Every time series was modified with a break of the size 0.25σ, 0.5σ, 1σ, 2σ, and 3σ at random times, making it a total of 18 000 time series. Two different setups of the SNHT were tested, with modified subsample lengths of 250, which equals to 31.25 days since the time step is 3 h, and with a subsample length of 2920, which corresponds to 1 yr.

Figure 1 shows an example for such a simulated time series and the corresponding SNHT statistics. Both setups of the test seem to detect the break, differing only in magnitude. Distributions of the maximum SNHT values can be seen in Figs. 2 and 3 for the different sample length. To get an estimate for a reasonable threshold for the Tk values to detect a break, the maximum Tk values for homogenous time series have to be examined. For the short sample length, these maximum Tk values are smaller than 24 in 95% of all cases and smaller than 29.5 for 99% of all homogenous time series, while the longer sampling interval yields higher levels of 137.5 and 194.5 in 95% and 99% of all cases, respectively. To indicate a break, a Tk threshold higher than the maximum values of the SNHT statistics calculated for homogenous time series has to be chosen.

Fig. 1.

Simulated deviation time series (solid line), SNHT statistic 1-yr sample length (dashed line), and SNHT statistic 1-month sample length (bottom dash–dotted line).

Fig. 1.

Simulated deviation time series (solid line), SNHT statistic 1-yr sample length (dashed line), and SNHT statistic 1-month sample length (bottom dash–dotted line).

Fig. 2.

Distribution of maximum Tks for simulated time series (left) without a break (black), (middle) with a break of 2 (gray), and (right) with a break of 3σ (black). Sample length is 250.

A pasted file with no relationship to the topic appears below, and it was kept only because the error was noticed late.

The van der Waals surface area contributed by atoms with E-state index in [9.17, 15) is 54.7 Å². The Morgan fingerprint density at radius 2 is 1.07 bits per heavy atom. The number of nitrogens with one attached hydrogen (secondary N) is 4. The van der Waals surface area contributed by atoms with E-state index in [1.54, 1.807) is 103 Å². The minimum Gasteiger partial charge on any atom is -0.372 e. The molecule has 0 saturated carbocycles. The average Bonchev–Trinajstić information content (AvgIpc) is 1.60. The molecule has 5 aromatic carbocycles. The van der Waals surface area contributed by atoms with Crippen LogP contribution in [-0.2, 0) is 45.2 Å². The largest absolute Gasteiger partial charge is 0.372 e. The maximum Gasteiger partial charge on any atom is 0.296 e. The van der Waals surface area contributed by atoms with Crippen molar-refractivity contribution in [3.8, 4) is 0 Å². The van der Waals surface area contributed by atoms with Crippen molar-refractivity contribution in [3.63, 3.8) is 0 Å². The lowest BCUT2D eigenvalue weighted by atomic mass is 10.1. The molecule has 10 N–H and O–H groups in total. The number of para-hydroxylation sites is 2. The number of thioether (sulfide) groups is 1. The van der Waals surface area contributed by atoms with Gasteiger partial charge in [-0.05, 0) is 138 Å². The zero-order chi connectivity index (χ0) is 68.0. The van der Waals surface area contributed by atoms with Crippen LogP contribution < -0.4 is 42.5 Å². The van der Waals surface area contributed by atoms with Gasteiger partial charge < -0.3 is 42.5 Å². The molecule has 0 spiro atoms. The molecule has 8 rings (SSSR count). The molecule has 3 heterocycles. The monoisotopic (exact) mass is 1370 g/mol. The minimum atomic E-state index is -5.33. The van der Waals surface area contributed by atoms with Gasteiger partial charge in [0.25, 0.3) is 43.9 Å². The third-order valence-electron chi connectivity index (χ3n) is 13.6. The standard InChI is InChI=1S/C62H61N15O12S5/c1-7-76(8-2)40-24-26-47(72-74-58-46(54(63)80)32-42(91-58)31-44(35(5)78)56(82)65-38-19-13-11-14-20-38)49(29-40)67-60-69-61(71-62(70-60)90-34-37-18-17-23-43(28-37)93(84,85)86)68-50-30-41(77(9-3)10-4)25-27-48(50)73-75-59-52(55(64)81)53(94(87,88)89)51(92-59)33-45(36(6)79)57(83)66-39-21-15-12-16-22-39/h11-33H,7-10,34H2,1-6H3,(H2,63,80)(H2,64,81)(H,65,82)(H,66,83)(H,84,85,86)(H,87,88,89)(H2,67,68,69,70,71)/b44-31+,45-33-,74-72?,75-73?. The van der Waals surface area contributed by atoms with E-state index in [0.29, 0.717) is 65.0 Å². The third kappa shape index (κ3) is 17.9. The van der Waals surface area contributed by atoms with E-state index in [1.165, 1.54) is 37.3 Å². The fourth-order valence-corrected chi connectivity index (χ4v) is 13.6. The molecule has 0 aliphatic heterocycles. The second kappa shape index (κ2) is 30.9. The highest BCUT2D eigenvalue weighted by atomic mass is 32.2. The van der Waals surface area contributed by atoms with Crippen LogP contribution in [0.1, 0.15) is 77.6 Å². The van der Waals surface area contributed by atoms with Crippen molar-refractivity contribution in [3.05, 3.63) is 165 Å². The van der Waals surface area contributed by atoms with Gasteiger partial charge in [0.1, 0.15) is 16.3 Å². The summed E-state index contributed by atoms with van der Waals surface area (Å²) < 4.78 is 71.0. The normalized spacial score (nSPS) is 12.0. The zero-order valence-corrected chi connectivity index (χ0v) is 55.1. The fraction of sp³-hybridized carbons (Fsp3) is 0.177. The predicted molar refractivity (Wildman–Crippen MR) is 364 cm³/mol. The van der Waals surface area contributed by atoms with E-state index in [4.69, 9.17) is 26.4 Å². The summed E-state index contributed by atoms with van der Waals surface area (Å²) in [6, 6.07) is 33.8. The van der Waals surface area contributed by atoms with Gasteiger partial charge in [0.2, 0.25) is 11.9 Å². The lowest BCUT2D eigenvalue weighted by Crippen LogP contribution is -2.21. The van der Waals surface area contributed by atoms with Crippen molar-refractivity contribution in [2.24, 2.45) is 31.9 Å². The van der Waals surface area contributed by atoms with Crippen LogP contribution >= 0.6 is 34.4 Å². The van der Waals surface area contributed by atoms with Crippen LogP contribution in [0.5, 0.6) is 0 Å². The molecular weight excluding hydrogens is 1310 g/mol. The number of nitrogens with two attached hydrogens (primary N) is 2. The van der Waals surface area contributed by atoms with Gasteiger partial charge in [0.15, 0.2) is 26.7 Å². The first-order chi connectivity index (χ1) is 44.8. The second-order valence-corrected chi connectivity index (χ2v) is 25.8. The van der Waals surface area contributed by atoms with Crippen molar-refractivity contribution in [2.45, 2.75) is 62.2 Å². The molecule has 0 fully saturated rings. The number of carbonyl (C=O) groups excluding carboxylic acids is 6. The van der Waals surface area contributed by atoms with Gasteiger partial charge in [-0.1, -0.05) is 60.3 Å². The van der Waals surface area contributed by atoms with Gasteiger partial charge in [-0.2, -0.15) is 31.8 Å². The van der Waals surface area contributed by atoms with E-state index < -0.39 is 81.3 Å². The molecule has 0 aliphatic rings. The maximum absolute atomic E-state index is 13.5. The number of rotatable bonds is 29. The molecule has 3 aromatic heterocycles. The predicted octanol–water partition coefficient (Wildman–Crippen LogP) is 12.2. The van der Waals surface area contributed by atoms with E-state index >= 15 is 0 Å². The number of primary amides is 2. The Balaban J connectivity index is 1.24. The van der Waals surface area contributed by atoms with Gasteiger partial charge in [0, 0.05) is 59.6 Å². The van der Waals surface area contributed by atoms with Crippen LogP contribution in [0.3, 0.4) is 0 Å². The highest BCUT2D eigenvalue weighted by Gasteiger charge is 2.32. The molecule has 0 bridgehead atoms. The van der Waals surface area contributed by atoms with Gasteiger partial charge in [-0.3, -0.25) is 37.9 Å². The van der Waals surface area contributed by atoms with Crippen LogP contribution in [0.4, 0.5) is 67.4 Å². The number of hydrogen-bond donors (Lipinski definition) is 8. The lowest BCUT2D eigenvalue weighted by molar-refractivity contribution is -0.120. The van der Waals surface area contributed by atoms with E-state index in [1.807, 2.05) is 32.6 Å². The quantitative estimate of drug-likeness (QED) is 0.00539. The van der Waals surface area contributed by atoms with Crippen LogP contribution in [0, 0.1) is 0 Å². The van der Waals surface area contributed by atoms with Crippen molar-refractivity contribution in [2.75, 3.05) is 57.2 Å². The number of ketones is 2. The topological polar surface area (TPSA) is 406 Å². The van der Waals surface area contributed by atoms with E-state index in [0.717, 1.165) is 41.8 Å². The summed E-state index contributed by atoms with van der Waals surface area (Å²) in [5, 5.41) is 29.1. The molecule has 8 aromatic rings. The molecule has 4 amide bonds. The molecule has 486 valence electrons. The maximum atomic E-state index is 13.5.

Fig. 2.

Distribution of maximum Tks for simulated time series (left) without a break (black), (middle) with a break of 2 (gray), and (right) with a break of 3σ (black). Sample length is 250.

Fig. 3.

Distribution of maximum Tks for simulated time series (left) without a break (black), (middle) with a break of 2 (gray), and (right) with a break of 3σ (black). Sample length is 2920.

Fig. 3.

Distribution of maximum Tks for simulated time series (left) without a break (black), (middle) with a break of 2 (gray), and (right) with a break of 3σ (black). Sample length is 2920.

To estimate the size of the breaks possibly detectable with thresholds of the aforementioned magnitude, the distribution of Tk values for synthetic time series with artificial breaks have to be examined. It showed that, using the short interval test, the maximum Tk values reached for time series with a break of 2σ are smaller than 44 in 1%, and smaller than 52.7 in 5% of all cases, while these numbers are 537 and 629.6 for the long intervals, respectively. These 1% and 5% values of the Tk distributions are shown in Table 1 for breaks of different sizes.

Table 1.

The 1% and 5% levels of Tk.

The 1% and 5% levels of Tk.
The 1% and 5% levels of Tk.